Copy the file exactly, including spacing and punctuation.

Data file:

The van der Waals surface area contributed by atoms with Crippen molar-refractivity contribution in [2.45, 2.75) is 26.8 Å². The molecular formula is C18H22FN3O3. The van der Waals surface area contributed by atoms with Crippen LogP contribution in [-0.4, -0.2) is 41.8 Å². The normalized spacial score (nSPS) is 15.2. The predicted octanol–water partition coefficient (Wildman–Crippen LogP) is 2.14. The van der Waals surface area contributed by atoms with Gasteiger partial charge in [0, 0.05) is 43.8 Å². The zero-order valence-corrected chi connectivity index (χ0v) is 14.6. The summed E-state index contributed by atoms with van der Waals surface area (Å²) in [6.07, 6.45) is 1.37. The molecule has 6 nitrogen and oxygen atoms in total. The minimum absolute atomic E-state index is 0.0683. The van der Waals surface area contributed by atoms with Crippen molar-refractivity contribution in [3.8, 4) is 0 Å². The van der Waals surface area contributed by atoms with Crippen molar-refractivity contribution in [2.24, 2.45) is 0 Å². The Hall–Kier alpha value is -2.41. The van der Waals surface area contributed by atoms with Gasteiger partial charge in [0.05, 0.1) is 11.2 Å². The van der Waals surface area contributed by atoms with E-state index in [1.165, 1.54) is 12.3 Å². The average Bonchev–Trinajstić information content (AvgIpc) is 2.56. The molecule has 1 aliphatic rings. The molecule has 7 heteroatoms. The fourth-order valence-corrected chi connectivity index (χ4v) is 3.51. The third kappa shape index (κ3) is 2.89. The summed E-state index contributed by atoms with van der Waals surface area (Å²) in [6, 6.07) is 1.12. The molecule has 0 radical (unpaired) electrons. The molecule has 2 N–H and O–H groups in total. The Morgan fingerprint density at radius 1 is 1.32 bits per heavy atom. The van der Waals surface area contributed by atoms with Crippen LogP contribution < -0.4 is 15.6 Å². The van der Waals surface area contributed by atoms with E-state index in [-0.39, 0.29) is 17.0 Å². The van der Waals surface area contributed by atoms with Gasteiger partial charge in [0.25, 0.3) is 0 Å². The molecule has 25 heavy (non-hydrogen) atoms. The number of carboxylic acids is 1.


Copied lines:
The van der Waals surface area contributed by atoms with Crippen molar-refractivity contribution in [2.45, 2.75) is 26.8 Å². The molecular formula is C18H22FN3O3. The van der Waals surface area contributed by atoms with Crippen LogP contribution in [-0.4, -0.2) is 41.8 Å². The normalized spacial score (nSPS) is 15.2. The predicted octanol–water partition coefficient (Wildman–Crippen LogP) is 2.14. The van der Waals surface area contributed by atoms with Gasteiger partial charge in [0, 0.05) is 43.8 Å². The zero-order valence-corrected chi connectivity index (χ0v) is 14.6. The summed E-state index contributed by atoms with van der Waals surface area (Å²) in [6.07, 6.45) is 1.37. The molecule has 6 nitrogen and oxygen atoms in total. The minimum absolute atomic E-state index is 0.0683. The van der Waals surface area contributed by atoms with Crippen molar-refractivity contribution in [3.8, 4) is 0 Å². The van der Waals surface area contributed by atoms with Crippen molar-refractivity contribution in [2.24, 2.45) is 0 Å². The Hall–Kier alpha value is -2.41. The van der Waals surface area contributed by atoms with Gasteiger partial charge in [0.05, 0.1) is 11.2 Å². The van der Waals surface area contributed by atoms with E-state index in [1.165, 1.54) is 12.3 Å². The average Bonchev–Trinajstić information content (AvgIpc) is 2.56. The molecule has 1 aliphatic rings. The molecule has 7 heteroatoms. The fourth-order valence-corrected chi connectivity index (χ4v) is 3.51. The third kappa shape index (κ3) is 2.89. The summed E-state index contributed by atoms with van der Waals surface area (Å²) in [6, 6.07) is 1.12. The molecule has 0 radical (unpaired) electrons. The molecule has 2 N–H and O–H groups in total. The Morgan fingerprint density at radius 1 is 1.32 bits per heavy atom. The van der Waals surface area contributed by atoms with Crippen LogP contribution < -0.4 is 15.6 Å². The van der Waals surface area contributed by atoms with E-state index in [-0.39, 0.29) is 17.0 Å². The van der Waals surface area contributed by atoms with Gasteiger partial charge in [0.25, 0.3) is 0 Å². The molecule has 25 heavy (non-hydrogen) atoms. The number of carboxylic acids is 1.